"You should be out here!"

Hansen ran her first marathon on July 24, 2002. Shortly after the marathon, she reached a new low, or high depending on how you view it -- 105 pounds lost in her 15-month journey.

She ran her second marathon in October of 2003. She hopes to run her third later this year. She is eyeing a marathon in Dublin, Ireland, in October, hopefully with her daughter, Sarah, as part of the Arthritis Foundation's "Joints in Motion" program.

Her compelling story is already causing an unexpected turn of events. It turns out Pam's efforts are motivating some of the very people who pushed her forward.

Lisa Warnick is the exercise junkie who Pam used to watch walk her dog around the neighborhood. Warnick, who teaches exercise classes at the Orem Fitness Center, said Pam convinced her to attempt a marathon.

"I'd never thought about running a marathon, and she was the one that said, 'Oh, come on, you can do this,' " Warnick said. "I've run two since then. And a lot of those were things that she opened up in my mind. So if I did anything for her, she turned around and opened something for me, too. I would probably never have thought that without her."

Then there's the man who addressed her from the pack of runners as he jogged past during the 1997 marathon in Salt Lake City.

"You should be out here!"

In an ironic twist, that turned out to be local running guru Hawk Harper, owner of Runner's Corner in Orem and the winner of several marathons over his distinguished career.

Hawk and his wife, Cheryl, another well-known runner, had befriended Pam during the course of her training as she would visit their store for apparel and tips. It took some while before Pam made the connection.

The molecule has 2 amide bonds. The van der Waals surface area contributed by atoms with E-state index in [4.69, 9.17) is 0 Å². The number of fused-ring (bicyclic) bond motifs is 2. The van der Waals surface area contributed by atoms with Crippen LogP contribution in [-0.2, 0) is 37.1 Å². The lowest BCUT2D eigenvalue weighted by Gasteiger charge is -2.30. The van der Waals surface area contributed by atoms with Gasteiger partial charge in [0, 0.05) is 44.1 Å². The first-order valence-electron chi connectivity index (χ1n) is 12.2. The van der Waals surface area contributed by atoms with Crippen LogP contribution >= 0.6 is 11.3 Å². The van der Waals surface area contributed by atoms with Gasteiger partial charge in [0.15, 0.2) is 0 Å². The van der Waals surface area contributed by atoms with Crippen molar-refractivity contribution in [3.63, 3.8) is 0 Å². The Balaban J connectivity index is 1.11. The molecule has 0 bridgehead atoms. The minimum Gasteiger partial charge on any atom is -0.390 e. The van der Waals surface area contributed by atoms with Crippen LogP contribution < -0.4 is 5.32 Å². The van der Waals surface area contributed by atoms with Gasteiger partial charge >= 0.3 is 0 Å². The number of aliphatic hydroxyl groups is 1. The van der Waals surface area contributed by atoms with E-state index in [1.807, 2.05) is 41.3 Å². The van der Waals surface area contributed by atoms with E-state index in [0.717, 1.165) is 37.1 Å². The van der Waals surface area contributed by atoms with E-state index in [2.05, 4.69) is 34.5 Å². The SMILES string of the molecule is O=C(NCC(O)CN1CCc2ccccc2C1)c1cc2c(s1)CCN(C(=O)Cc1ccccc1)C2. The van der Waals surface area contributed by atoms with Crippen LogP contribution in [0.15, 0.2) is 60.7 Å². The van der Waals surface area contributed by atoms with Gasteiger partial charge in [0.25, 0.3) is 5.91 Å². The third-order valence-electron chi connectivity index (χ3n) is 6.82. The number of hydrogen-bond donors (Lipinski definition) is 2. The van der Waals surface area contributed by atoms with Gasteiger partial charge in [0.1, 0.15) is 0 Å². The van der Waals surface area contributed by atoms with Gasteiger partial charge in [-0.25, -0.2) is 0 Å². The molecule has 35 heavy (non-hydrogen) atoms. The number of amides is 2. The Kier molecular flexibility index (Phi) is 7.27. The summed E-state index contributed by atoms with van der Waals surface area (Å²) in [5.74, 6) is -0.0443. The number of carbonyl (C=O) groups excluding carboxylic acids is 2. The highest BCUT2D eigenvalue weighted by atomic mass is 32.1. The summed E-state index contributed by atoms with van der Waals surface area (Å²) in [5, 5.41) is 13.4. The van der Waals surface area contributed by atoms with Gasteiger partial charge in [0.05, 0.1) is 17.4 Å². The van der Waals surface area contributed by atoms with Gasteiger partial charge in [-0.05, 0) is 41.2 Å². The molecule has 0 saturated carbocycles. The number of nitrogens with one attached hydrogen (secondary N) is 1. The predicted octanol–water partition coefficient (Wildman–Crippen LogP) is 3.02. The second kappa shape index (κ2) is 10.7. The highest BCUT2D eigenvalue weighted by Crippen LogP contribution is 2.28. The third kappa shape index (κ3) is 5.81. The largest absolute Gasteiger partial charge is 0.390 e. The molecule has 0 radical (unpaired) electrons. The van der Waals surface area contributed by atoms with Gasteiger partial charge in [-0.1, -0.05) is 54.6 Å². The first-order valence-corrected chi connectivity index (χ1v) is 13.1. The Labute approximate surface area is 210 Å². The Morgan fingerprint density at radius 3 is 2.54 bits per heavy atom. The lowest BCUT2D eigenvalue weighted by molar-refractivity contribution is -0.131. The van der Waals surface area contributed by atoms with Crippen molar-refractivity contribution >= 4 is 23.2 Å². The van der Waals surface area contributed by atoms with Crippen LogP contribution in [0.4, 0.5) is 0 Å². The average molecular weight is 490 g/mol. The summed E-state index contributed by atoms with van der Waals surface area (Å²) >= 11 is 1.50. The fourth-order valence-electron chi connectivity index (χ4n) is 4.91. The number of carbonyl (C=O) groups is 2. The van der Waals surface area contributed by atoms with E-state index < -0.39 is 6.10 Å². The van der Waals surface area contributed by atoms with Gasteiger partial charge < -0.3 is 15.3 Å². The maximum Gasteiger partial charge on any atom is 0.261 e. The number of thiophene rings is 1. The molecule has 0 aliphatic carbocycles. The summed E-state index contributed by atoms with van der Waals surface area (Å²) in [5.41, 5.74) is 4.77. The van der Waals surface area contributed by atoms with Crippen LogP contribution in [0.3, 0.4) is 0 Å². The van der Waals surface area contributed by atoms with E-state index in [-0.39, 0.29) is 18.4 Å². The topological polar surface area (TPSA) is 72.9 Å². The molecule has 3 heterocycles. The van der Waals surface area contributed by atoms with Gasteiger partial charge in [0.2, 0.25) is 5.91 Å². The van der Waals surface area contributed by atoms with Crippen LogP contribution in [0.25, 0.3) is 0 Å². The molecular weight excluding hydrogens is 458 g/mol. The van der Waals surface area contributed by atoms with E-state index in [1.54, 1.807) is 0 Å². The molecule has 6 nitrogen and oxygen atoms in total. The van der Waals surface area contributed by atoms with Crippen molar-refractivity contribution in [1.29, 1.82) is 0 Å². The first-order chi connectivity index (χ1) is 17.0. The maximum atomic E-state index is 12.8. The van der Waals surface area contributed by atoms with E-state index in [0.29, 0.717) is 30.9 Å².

She finally got up the nerve to ask him about it.

"At first I was a little embarrassed by it, just because you don't want to hurt anybody's feelings," said Harper, noting that he tends to talk a lot while running to relax himself. "But she took it the right way. She took it the way that I meant it, and I didn't mean it in a bad way. I meant it in a good way and she took it that way, so I was actually really happy about it."

Harper, who is organizing an upcoming 5K with Hansen, has since had a chance to read "Running With Angels," and loves its message.

"It really encourages somebody who doesn't think they're athletic, or doesn't think they've ever got a chance to lose weight or be the person they sometimes dream about, it just says to them, 'You know what? You can.' That's why I made the comment in the first place and that's why Pam wrote the book. If you know anything about these things, it's starting someplace and going someplace. And it's a process. You don't get there magically overnight or anything. There's a lot of hard work that goes into it, but you can do it. And that's the neat thing."

Hansen realizes her work is not over.

"As far as the weight-loss effort goes, I think it will always be a battle with me," she said. "So I'm still running. Not just with heavenly angels, but earthly angels. It's so important that we offer assistance to others and to gather angels around us to help us in whatever we're doing."

On a recent bright, sunny afternoon, Hansen stood overlooking the track where she took her first tentative running steps toward a new life.

Ten of them to be exact.

"I'm still amazed," she said.

Now, she is out there.

Running With Angels 5K

When: April 30, 9 a.m.

Where: Race begins at Bridal Veil Falls and follows the Provo River Trail, ending at the new park adjacent to Canyon View Park. Bus will transport runners from Canyon View Park to race beginning. Last bus leaves at 8:15 a.m.

Entry: $25 fee includes the book "Running With Angels," T-shirt, wristband, water bottle, food and drink, and prizes.

Registration: Runner's Corner 330 E. 800 South, Orem, 223-7010, or online at www.runningwithangels.com.